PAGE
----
Ellis County Commissioners face tough decisions in coming years on how to balance the county’s budget. There are three candidates for the one open seat on the commission, District 1, who think they can can find the best solution. Each one is asking voters to cast a ballot for them Nov. 6 in the general election.

District 1 covers the northwest area of the county, including the city of Ellis. The candidates are Butch Schlyer, Republican, John Walz, independent, and Chris Rorabaugh, Democrat.

The Hays Daily News asked each candidate to answer five questions about their views on issues of importance to the residents of Ellis County and the Ellis County Commission.

Below, candidate Butch Schlyer is the second in the series of three question-and-answer email replies running over the course of three issues of the paper. Rorabaugh’s answers were published Friday.

Tell us about your background, where you live, your family, where you’ve worked and what qualifies you as a good candidate for commissioner.

I am a lifelong resident of Ellis County as was my father, grandfather, great grandfather and great great grandfather, who settled in Hays as a young man in 1869. I am a 1969 graduate of Hays High and have earned a Bachelor of Science in Nursing degree from FHSU and certification in funeral service from Central States University in Oklahoma. My working career started as a route driver providing delivery, sales and service of Budweiser products for Midwest Tobacco and Candy Co. in Hays. I worked in the funeral profession for 10 years at Brock’s North Hill Chapel also here in Hays and was appointed as the Ellis County Health Administrator in April of 1994, retiring from that position in December of 2016. My wife Mary and I have been married for 45 years and have one daughter and a little 5-year-old grandson I call Jimmy. In addition, my father also lives with us. He is 92 years old and a proud WWII veteran. Pastimes I enjoy are fishing and model ship building.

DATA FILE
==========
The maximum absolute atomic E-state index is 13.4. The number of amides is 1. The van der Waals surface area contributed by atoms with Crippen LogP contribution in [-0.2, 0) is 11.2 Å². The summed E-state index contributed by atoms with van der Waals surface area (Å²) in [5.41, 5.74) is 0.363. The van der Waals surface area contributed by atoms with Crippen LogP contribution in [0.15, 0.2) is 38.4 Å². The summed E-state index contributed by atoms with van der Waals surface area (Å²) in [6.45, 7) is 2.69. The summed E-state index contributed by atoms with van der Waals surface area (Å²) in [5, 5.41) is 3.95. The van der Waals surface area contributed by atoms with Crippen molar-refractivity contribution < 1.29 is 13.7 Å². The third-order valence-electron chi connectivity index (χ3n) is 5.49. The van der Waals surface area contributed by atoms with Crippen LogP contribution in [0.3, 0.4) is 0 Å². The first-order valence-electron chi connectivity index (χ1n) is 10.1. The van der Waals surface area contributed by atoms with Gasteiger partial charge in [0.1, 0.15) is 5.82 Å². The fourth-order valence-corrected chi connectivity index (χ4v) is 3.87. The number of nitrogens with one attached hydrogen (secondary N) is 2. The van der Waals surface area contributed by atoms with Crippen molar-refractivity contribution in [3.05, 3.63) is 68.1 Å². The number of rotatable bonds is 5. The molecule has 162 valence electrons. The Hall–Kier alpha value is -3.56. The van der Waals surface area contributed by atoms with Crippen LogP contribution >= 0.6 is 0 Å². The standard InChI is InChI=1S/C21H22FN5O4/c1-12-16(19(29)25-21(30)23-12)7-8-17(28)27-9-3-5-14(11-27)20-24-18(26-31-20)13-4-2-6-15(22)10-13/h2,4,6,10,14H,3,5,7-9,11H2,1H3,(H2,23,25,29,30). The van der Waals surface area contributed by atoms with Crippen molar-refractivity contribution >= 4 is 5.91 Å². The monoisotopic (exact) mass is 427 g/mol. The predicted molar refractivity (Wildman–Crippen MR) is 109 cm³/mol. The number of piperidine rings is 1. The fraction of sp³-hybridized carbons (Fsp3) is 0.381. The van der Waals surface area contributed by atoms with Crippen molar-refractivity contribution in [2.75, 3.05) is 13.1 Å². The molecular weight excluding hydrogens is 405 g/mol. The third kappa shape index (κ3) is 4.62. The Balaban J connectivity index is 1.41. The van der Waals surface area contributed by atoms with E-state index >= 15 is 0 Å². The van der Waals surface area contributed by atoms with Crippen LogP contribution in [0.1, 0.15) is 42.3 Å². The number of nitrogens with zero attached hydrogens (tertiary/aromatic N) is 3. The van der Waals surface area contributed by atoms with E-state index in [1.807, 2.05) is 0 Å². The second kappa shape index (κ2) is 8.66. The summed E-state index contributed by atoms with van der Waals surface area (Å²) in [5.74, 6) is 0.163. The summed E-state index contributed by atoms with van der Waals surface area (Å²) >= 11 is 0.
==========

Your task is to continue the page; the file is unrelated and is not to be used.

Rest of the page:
As Health Administrator I worked for Ellis County for about 23 years reporting to 16 different county commissioners, two county administrators, and compiled 23 health department budgets. This experience allows for a unique perspective as a commissioner candidate. I have a firm grasp on the roles and responsibilities of a county commissioner as well as a genuine understanding of the county department heads and the stresses affecting them as service providers. I have also developed a sound knowledge of county government, the diversity of the many departments and community agencies funded by the county, the differences between appointed versus elected county department heads, and the many state mandates affecting services and funding. I am already familiar with the budget process with its numerous line items, funds and revenue sources. Having met with county administration and department heads weekly for several years prior to my retirement, I have acquired respect for them and their professional judgment. Together, I am certain we can negotiate the difficult issues.

Will you allow a mill levy increase to resolve the serious budget shortfall Ellis County faces in years to come.